• You can then work out a target for the savings and investments required to meet your needs; determine what the shortfall is (after factoring in expected retirement benefits); and, work out an investment plan to meet the shortfall.

Is it for me?

The temptation is to think that Retirement Planning is for people who are middle-aged or over 40 years.

This assumption is wrong. If you start thinking about your retirement from the age of, say, 25, perhaps even before you marry or have children, the better your retirement will be. However, if you are starting later, you can still benefit from retirement planning, although the benefits are immense when you start early.

How do I start?

We have devised a Retirement Calculator that you can use right now to plan your retirement.

You can also contact an ARM Wealth or Pension Advisor to work with you to develop a plan of action.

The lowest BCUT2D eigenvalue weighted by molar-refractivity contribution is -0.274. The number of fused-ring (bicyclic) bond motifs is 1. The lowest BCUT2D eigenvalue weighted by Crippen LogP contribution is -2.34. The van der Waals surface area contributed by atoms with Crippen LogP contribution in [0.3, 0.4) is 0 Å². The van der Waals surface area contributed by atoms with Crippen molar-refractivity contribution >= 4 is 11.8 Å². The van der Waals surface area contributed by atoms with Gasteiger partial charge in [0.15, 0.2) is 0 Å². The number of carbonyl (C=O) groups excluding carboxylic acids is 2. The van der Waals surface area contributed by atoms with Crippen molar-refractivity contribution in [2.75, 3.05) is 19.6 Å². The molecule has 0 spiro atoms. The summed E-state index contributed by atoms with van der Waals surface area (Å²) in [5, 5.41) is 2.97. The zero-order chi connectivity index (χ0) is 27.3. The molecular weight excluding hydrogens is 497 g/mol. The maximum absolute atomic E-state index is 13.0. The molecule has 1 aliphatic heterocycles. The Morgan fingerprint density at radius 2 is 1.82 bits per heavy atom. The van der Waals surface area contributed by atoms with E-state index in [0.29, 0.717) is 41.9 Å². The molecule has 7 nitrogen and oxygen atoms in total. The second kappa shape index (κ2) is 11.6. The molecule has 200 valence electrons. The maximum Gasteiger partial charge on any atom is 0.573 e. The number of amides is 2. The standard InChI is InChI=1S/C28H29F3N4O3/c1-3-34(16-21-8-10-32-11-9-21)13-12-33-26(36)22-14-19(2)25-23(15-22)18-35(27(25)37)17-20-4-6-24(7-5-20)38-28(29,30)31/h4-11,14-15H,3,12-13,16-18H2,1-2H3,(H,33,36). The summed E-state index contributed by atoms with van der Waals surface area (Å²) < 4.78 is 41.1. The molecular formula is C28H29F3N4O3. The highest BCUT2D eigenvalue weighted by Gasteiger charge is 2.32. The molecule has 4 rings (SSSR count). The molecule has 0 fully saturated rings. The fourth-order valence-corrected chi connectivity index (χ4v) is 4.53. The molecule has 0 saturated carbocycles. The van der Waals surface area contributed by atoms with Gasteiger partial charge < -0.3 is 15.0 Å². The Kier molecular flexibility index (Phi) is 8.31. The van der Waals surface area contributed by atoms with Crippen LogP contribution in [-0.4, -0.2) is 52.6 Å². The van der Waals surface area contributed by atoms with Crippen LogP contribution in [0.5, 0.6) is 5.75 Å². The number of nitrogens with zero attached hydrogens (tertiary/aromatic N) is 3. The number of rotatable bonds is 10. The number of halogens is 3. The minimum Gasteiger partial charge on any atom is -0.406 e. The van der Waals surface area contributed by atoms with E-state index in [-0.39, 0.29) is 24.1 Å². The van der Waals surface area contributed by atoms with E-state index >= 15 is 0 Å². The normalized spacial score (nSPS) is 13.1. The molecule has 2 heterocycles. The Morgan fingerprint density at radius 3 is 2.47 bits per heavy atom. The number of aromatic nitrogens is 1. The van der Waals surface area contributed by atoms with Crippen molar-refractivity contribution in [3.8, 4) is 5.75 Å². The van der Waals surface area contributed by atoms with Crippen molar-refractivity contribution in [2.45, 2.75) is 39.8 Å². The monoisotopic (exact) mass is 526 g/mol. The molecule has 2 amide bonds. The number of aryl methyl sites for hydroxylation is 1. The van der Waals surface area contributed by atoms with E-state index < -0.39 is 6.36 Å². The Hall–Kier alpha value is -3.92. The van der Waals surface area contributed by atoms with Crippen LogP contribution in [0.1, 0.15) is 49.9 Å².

ARM’s Guide to Estate Planning

What is Estate Planning?

The word Estate in Estate Planning refers not to real estate, but to the whole basket of financial assets an individual acquires during a lifetime.

Estate Planning is the entire process of accumulating and preserving those assets and then transferring them to a spouse, ex-spouses or children or other beneficiaries.

estate planning

You should think of your finances as a sequence of three phases:

  • The first phase is the accumulation of wealth by investing wisely and diversely.
  • The second is the preservation and consolidation of that wealth by tax and portfolio planning.
  • The third is the transfer of your assets to your family.

Estate Planning particularly refers to this last phase, that is distributing your assets before/after death with the maximum efficiency, least hassle and minimum tax.

What are its benefits?

  • The principal benefit of good Estate Planning is to make sure that the maximum possible proportion of your estate is passed on to your beneficiaries – those who inherit from you – by minimising both taxes and the involvement of probate courts.
  • Good Estate Planning also ensures that you designate guardians for minor children and plan for disability or incapacity to work.

What different types of Estate Planning are available?

The various Estate Planning tools include:

  • Wills (see our separate Advice section);
  • Trusts
  • Holding Companies
  • Various forms of property ownership
  • Gifting
  • Powers of attorney